• Texas: $85,870
  • Florida: $73,430
  • New York: $97,340
  • Georgia: $76,600

A bar graph that displays the annual mean wage of project managers by state.

Conversely, these are the areas with the highest concentration of PMs (with their respective mean annual salaries) according to the BLS:

  • District of Columbia: $105,730
  • Colorado: $90,060
  • Washington: $88,430
  • Maryland: $99,170
  • New Jersey: $88,920

Additionally, here are the top five metropolitan areas in which project managers are employed (with their respective mean annual salaries) according to the BLS:

  • New York (NY)-Newark-Jersey City (NJ): $97,760
  • Washington (DC)-Arlington-Alexandria (VA): $105,850
  • Los Angeles-Anaheim-Long Beach (CA): $85,650
  • Dallas-Fort Worth-Arlington (TX): $89,070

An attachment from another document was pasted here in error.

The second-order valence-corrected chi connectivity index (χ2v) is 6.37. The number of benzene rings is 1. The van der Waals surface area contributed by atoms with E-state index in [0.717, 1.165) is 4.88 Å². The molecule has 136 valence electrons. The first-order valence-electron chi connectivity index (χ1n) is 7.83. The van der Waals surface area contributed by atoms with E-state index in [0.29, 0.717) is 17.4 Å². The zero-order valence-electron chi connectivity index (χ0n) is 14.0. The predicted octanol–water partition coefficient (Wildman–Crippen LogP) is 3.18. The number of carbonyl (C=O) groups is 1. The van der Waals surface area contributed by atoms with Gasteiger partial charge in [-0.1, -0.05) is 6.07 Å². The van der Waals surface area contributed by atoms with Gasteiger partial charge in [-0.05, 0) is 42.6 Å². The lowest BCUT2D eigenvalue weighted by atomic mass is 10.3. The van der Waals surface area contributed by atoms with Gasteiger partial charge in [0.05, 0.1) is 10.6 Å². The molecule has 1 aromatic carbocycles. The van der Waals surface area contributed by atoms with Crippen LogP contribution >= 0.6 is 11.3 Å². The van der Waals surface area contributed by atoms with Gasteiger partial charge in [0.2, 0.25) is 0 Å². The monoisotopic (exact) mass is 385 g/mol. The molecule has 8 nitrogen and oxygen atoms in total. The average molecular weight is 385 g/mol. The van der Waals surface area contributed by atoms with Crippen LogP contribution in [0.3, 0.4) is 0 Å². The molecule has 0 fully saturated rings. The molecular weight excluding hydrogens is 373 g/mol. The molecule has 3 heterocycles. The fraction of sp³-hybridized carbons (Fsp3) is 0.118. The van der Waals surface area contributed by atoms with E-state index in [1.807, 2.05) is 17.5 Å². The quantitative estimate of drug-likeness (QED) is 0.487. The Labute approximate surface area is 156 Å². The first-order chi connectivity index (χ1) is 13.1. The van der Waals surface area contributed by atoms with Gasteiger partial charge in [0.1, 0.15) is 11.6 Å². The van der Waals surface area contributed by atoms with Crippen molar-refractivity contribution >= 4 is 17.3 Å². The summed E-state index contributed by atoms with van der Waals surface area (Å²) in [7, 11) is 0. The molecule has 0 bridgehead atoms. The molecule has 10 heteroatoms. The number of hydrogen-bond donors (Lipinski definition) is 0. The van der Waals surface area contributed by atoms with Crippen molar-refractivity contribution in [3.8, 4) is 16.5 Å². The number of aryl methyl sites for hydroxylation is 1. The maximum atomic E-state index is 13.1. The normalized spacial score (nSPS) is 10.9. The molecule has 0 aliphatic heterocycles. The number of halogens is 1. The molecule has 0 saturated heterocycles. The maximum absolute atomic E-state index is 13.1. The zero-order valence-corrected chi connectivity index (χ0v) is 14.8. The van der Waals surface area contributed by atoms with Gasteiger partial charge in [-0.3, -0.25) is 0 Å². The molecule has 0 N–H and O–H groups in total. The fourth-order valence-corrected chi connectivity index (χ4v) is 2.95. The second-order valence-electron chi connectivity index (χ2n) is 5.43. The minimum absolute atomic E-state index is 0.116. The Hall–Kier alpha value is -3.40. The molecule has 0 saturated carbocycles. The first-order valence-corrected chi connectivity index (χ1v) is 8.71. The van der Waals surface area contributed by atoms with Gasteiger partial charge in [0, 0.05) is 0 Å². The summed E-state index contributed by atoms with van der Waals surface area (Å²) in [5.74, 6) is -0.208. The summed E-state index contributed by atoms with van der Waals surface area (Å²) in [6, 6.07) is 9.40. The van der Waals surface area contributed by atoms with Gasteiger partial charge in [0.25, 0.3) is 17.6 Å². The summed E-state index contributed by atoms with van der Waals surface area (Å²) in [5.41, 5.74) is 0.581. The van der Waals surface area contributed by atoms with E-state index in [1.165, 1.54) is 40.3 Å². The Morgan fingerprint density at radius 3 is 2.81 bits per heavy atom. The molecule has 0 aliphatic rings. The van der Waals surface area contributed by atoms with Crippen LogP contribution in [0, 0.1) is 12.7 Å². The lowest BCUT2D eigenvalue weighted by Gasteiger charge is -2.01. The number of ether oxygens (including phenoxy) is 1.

• Chicago-Naperville-Elgin (IL): $88,040

Technology Project Manager Salary

Technical project managers who, according to Burning Glass, earn a median annual salary of $104,844, possess the requisite technical knowledge to direct elaborate IT and engineering initiatives from beginning to end. As with project managers in other disciplines, they oversee requirements gathering, development, testing, execution, and post-execution review. They assemble teams, manage workflows, communicate with key stakeholders, and work within allotted budgets and timelines.

Bill Craig is a technical project manager who oversees advanced technology for the U.S. Navy’s Undersea Warfare Electromagnetic Systems Department. Specifically, he has overseen the development of advanced submarine communications during his 31-year career. Most recently, in December 2021, he managed the project responsible for developing new antennas invented by Dr. David Tonn, a senior engineer in the Navy’s Communications Antennas Branch.

Want to learn how to become a tech project manager? Your journey begins at Columbia Engineering Tech Project Management Boot Camp. Learn in-demand, real-world skills and technology that tech PMs use every day. Invest in yourself and enroll today!

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Technical Project Manager Salary by State